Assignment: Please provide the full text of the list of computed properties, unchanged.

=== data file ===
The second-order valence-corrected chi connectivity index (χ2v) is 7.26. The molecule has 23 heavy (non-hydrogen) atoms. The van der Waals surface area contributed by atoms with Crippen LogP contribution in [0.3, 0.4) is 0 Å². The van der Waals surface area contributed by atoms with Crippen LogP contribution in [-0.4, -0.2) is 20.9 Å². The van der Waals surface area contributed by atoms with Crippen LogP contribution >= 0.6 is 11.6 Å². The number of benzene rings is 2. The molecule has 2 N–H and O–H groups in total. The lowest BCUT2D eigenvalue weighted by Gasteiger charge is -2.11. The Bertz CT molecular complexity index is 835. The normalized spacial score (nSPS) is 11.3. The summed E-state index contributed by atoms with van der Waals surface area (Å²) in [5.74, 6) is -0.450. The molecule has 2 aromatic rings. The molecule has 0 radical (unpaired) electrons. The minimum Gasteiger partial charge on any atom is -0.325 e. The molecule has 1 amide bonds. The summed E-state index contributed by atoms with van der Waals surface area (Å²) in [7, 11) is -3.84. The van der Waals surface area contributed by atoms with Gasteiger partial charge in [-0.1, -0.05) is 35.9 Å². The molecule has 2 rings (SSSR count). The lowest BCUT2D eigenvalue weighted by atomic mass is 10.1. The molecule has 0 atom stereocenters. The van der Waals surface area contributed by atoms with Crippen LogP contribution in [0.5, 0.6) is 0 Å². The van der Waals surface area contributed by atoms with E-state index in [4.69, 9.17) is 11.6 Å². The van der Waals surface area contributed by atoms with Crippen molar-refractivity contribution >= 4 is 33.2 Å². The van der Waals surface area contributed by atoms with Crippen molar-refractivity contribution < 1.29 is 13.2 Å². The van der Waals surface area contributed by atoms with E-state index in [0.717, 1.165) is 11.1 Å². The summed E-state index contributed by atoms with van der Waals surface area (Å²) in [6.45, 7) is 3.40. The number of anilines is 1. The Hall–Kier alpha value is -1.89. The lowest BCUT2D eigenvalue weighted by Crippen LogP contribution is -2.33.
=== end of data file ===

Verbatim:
The second-order valence-corrected chi connectivity index (χ2v) is 7.26. The molecule has 23 heavy (non-hydrogen) atoms. The van der Waals surface area contributed by atoms with Crippen LogP contribution in [0.3, 0.4) is 0 Å². The van der Waals surface area contributed by atoms with Crippen LogP contribution in [-0.4, -0.2) is 20.9 Å². The van der Waals surface area contributed by atoms with Crippen LogP contribution >= 0.6 is 11.6 Å². The number of benzene rings is 2. The molecule has 2 N–H and O–H groups in total. The lowest BCUT2D eigenvalue weighted by Gasteiger charge is -2.11. The Bertz CT molecular complexity index is 835. The normalized spacial score (nSPS) is 11.3. The summed E-state index contributed by atoms with van der Waals surface area (Å²) in [5.74, 6) is -0.450. The molecule has 2 aromatic rings. The molecule has 0 radical (unpaired) electrons. The minimum Gasteiger partial charge on any atom is -0.325 e. The molecule has 1 amide bonds. The summed E-state index contributed by atoms with van der Waals surface area (Å²) in [7, 11) is -3.84. The van der Waals surface area contributed by atoms with Gasteiger partial charge in [-0.1, -0.05) is 35.9 Å². The molecule has 2 rings (SSSR count). The lowest BCUT2D eigenvalue weighted by atomic mass is 10.1. The molecule has 0 atom stereocenters. The van der Waals surface area contributed by atoms with Crippen LogP contribution in [0.5, 0.6) is 0 Å². The van der Waals surface area contributed by atoms with E-state index in [4.69, 9.17) is 11.6 Å². The van der Waals surface area contributed by atoms with Crippen molar-refractivity contribution >= 4 is 33.2 Å². The van der Waals surface area contributed by atoms with Crippen molar-refractivity contribution < 1.29 is 13.2 Å². The van der Waals surface area contributed by atoms with E-state index in [0.717, 1.165) is 11.1 Å². The summed E-state index contributed by atoms with van der Waals surface area (Å²) in [6.45, 7) is 3.40. The number of anilines is 1. The Hall–Kier alpha value is -1.89. The lowest BCUT2D eigenvalue weighted by Crippen LogP contribution is -2.33.